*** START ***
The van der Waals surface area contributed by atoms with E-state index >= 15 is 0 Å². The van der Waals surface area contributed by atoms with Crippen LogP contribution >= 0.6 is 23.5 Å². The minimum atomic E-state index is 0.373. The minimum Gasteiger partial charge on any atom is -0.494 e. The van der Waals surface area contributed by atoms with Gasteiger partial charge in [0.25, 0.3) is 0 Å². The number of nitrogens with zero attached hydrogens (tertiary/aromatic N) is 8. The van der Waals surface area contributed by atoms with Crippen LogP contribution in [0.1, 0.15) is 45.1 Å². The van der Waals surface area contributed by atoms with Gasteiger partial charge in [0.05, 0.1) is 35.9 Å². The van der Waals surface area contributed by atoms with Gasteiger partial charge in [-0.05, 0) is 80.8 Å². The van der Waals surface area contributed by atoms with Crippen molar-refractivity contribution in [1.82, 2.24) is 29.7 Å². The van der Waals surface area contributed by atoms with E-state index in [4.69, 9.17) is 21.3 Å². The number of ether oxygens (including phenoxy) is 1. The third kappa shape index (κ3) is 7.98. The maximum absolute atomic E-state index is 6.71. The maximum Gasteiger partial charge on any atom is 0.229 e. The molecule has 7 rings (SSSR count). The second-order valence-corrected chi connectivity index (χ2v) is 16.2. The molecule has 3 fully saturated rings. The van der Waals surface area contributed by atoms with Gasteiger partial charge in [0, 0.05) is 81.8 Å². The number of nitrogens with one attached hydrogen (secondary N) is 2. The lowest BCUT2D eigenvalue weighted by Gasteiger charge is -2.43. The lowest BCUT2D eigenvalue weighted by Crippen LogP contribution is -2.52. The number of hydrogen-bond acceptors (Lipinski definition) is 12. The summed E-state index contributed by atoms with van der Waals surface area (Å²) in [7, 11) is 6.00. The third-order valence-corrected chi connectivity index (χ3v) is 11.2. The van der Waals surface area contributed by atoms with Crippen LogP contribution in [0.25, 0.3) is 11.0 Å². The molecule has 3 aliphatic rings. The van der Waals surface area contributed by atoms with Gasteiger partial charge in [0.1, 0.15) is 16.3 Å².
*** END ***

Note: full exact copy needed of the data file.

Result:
The van der Waals surface area contributed by atoms with E-state index >= 15 is 0 Å². The van der Waals surface area contributed by atoms with Crippen LogP contribution >= 0.6 is 23.5 Å². The minimum atomic E-state index is 0.373. The minimum Gasteiger partial charge on any atom is -0.494 e. The van der Waals surface area contributed by atoms with Gasteiger partial charge in [0.25, 0.3) is 0 Å². The number of nitrogens with zero attached hydrogens (tertiary/aromatic N) is 8. The van der Waals surface area contributed by atoms with Crippen LogP contribution in [0.1, 0.15) is 45.1 Å². The van der Waals surface area contributed by atoms with Gasteiger partial charge in [0.05, 0.1) is 35.9 Å². The van der Waals surface area contributed by atoms with Gasteiger partial charge in [-0.05, 0) is 80.8 Å². The van der Waals surface area contributed by atoms with Crippen molar-refractivity contribution in [1.82, 2.24) is 29.7 Å². The van der Waals surface area contributed by atoms with E-state index in [4.69, 9.17) is 21.3 Å². The number of ether oxygens (including phenoxy) is 1. The third kappa shape index (κ3) is 7.98. The maximum absolute atomic E-state index is 6.71. The maximum Gasteiger partial charge on any atom is 0.229 e. The molecule has 7 rings (SSSR count). The second-order valence-corrected chi connectivity index (χ2v) is 16.2. The molecule has 3 fully saturated rings. The van der Waals surface area contributed by atoms with Gasteiger partial charge in [0, 0.05) is 81.8 Å². The number of nitrogens with one attached hydrogen (secondary N) is 2. The lowest BCUT2D eigenvalue weighted by Gasteiger charge is -2.43. The lowest BCUT2D eigenvalue weighted by Crippen LogP contribution is -2.52. The number of hydrogen-bond acceptors (Lipinski definition) is 12. The summed E-state index contributed by atoms with van der Waals surface area (Å²) in [7, 11) is 6.00. The third-order valence-corrected chi connectivity index (χ3v) is 11.2. The van der Waals surface area contributed by atoms with Crippen LogP contribution in [0.25, 0.3) is 11.0 Å². The molecule has 3 aliphatic rings. The van der Waals surface area contributed by atoms with Gasteiger partial charge in [0.1, 0.15) is 16.3 Å².